A familiar face and presence for more than two decades, John Diemer has served in significant leadership capacities for the Friends of Lemoine Point practically from the moment he was drafted into the organization.
From the early 2000s, he was a member of the executive, including a lengthy, lauded, and successful tenure as the organization’s president. Humble and soft-spoken, his dedication, work ethic and sense of purpose speaks volumes, and has been quietly affirming and inspirational to his fellow Friends, and to the staff of Cataraqui Conservation – solidifying and enhancing the importance of the partnership between the two organizations.
His experience and knowledge of the property, including the development and continued nurturing and sustainability of the Native Plant Nursery, has been invaluable. During his tenure, Diemer has seen the nursery and accompanying plant sales become a staple of the calendar for many gardening and landscaping enthusiasts. Each Wednesday morning, a committed crew of fellow enthusiasts work, rain or shine, throughout the entire year, on various tasks associated with the maintenance and upkeep of the nursery.
More specifically, John has been the lead organizer of the annual garlic mustard and dog strangling vine removal team at Lemoine Point Conservation Area for many years.
As well, he and the Friends have become valuable resources (both as volunteer labour and as gardening/plant experts) for Cataraqui Conservation’s Forestry Co-ordinator Rick Knapton and his various stewardship programs operating out of the Lemoine Point Conservation Area, including the Authority’s participation in the 50 Million Tree Program, the Climate Change Research Project, the Parasitoid Wasp Program (to combat the invasive Emerald Ash Borer), and much more.
On the occasion of the 25th anniversary of the Friends of Lemoine Point, we present our chat with John Diemer, who talks about how and why he came to become such an integral part of the organization:
Q: How did you first come to discover Lemoine Point Conservation Area and the Friends of Lemoine Point?
JD: I had recently moved to Kingston, and I was just checking out the city. One day when I was out, I just happened upon the south end of the city, at Lemoine Point and thought, ‘wow this is great.’ I was still almost totally new to Kingston and just happened to end up there just because of the way the road ends all of a sudden.
And I remember thinking, ‘this is unbelievable; they have such a lovely place almost right in the middle of the city.’ So I guess I started going there regularly and I noticed that you could sign up as a member, so I signed up as a member. That happened pretty quickly after I discovered the place.
Q: At what point did you decide to take on a leadership position with the Friends?
JD: After I had been a member for a little while, I got a phone call and the lady mentioned to me that they were doing some volunteer work at Lemoine Point to kind of count the number of people and dogs that visit, and they needed some volunteers, and asked if I would be willing to help.
And she told me what it was - that you would sit in your car for two hours at a time and count dogs and people. So it was kind of a weird thing to be asking but I said I will go along, and I did that for a good part of that summer along with some other volunteers.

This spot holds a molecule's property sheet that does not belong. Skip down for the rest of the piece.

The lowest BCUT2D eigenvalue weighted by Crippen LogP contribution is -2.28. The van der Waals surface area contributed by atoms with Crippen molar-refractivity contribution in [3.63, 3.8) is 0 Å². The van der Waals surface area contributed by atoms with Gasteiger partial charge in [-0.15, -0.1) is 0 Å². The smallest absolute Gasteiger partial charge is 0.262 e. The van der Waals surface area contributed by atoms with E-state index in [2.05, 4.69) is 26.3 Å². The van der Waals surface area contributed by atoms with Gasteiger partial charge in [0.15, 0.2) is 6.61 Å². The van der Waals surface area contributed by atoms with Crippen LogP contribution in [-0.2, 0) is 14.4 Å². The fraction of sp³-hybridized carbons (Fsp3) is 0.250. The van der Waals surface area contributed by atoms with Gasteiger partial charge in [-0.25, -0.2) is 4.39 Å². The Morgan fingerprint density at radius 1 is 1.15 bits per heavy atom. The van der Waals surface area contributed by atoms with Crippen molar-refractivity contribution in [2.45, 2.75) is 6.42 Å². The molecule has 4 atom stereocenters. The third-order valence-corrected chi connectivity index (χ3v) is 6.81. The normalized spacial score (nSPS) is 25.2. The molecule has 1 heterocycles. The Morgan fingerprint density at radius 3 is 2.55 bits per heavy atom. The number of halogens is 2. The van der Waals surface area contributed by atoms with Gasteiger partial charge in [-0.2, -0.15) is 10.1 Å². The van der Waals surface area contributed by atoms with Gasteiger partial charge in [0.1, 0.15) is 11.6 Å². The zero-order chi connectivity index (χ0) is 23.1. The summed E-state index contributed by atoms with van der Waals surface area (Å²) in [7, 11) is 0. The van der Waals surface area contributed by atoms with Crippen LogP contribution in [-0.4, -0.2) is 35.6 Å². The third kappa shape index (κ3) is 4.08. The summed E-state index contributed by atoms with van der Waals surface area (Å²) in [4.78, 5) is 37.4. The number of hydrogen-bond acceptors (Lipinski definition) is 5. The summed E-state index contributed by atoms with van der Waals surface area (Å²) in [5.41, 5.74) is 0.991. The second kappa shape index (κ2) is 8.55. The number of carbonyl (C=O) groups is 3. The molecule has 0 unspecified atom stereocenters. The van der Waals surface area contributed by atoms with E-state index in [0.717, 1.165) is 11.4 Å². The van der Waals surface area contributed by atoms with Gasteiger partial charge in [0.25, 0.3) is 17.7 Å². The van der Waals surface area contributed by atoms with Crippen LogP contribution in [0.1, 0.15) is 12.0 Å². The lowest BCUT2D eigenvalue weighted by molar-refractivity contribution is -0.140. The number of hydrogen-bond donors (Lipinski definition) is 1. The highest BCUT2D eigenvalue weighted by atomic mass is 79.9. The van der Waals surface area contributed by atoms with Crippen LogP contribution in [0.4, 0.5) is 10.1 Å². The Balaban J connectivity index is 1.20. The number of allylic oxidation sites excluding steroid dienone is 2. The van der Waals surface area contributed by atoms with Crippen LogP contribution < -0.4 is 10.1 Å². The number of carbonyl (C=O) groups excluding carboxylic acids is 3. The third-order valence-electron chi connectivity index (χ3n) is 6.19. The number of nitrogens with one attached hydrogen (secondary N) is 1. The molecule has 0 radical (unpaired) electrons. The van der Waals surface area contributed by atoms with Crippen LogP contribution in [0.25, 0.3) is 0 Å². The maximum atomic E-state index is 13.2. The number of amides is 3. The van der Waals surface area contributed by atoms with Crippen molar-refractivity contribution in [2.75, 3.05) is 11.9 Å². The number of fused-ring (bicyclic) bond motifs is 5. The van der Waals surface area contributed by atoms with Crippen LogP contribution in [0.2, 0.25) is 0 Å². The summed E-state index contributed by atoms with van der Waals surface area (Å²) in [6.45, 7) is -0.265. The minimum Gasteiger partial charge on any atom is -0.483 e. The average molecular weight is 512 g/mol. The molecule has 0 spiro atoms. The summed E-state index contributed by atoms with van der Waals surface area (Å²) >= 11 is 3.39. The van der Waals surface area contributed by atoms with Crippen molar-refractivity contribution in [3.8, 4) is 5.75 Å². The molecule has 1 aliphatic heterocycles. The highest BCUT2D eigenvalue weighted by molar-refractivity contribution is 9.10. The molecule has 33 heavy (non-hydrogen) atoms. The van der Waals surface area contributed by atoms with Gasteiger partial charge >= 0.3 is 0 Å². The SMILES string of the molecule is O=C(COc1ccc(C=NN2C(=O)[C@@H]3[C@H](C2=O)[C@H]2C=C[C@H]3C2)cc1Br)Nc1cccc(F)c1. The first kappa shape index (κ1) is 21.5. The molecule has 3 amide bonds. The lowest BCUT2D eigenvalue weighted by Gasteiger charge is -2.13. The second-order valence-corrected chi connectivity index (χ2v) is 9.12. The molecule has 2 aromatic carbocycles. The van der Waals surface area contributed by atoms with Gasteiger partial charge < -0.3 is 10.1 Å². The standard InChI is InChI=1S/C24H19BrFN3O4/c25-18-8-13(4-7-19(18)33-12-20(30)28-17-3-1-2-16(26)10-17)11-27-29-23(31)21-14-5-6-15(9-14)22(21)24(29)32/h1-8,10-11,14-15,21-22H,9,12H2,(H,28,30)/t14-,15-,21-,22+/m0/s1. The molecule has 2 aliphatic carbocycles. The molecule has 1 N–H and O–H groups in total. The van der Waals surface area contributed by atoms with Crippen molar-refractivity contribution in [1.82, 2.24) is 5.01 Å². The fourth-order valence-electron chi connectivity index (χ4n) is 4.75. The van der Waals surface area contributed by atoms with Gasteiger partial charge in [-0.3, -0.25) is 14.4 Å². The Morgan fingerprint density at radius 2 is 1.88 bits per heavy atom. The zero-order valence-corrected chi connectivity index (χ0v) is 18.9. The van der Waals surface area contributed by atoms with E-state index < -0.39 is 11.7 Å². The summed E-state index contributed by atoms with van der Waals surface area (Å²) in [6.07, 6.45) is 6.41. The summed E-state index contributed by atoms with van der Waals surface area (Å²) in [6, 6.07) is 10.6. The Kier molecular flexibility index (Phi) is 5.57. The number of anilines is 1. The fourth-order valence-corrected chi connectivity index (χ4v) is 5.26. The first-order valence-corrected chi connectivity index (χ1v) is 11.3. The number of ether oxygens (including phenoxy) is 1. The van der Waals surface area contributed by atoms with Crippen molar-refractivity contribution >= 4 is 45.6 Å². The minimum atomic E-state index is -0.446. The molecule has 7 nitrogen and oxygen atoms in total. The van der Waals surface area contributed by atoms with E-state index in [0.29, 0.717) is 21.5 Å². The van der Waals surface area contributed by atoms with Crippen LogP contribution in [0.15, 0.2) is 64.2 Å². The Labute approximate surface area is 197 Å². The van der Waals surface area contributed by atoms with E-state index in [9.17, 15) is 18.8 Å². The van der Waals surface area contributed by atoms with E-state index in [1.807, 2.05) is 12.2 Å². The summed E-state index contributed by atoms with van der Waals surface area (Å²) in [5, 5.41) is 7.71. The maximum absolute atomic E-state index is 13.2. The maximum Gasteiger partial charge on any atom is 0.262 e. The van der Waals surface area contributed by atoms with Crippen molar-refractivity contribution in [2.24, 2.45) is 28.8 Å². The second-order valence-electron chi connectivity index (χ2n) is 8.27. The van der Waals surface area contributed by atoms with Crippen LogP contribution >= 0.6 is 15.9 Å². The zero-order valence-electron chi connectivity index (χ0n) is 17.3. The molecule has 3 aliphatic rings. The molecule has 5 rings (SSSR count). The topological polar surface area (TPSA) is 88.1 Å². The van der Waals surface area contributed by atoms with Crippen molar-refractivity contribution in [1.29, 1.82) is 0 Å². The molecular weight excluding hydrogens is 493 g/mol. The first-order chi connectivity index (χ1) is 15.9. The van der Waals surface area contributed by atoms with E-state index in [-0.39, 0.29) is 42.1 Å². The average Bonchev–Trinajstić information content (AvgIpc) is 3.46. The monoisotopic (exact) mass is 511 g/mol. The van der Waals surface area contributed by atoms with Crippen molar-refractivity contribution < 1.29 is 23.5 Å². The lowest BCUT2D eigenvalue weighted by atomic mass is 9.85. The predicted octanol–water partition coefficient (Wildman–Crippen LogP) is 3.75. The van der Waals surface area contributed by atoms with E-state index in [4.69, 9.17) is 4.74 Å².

And while I was doing that one day, a nice gentleman came up to me and wanted to talk about what I was doing, and it turns out he was the president of the Friends of Lemoine Point. So, we talked a bit more about that and at some point, I sent him my results, and then another person from the board contacted me about those results.
So, in the end those two asked if I would like to meet them for a coffee. They said they had all this data over two years and didn’t know what to do with it and wondered if I would help. And I don’t know why they asked me, I must have left some kind of impression that I knew what I was doing or whatever. At any rate, it ended up seeing them giving me all the data and I put together a report that they were just totally enamored with, and as a result they nominated me for the board [of the Friends of Lemoine Point]. So I joined the board in I think it was 2001.
Q: What do you see as the mission of the Friends of Lemoine Point?
JD: It’s to work with Cataraqui Conservation to do what we can to help preserve Lemoine Point for future generations.
Q: What have you enjoyed most about your involvement with the Friends?
JD: What I enjoyed most was being able to contribute, at least a little bit, to some kind of conservation of Lemoine. Of course, I was president for many years, I wouldn’t say leading it, but certainly coordinating it and kind of guiding it, and dealing with all kinds of issues and projects that were involved with our working with the Cataraqui Conservation, and doing whatever we were trying to do – that’s what I have enjoyed most.
So it was just the joy of being part of a group that was working to conserve something that was really worthwhile to us and to the city. And that’s still the case. I am still on the board, and it always has been a great group of people to be around and always has been.
Q: Why is Lemoine Point Conservation Area so special, and so important?
JD: It is a large piece of land with lots of natural areas, including a large, forested area and various fields and grasslands that is just a great place to walk through, to enjoy, to see the natural habitats of birds and animals and plant life – it’s just nice to be able to be a part of nature within the city.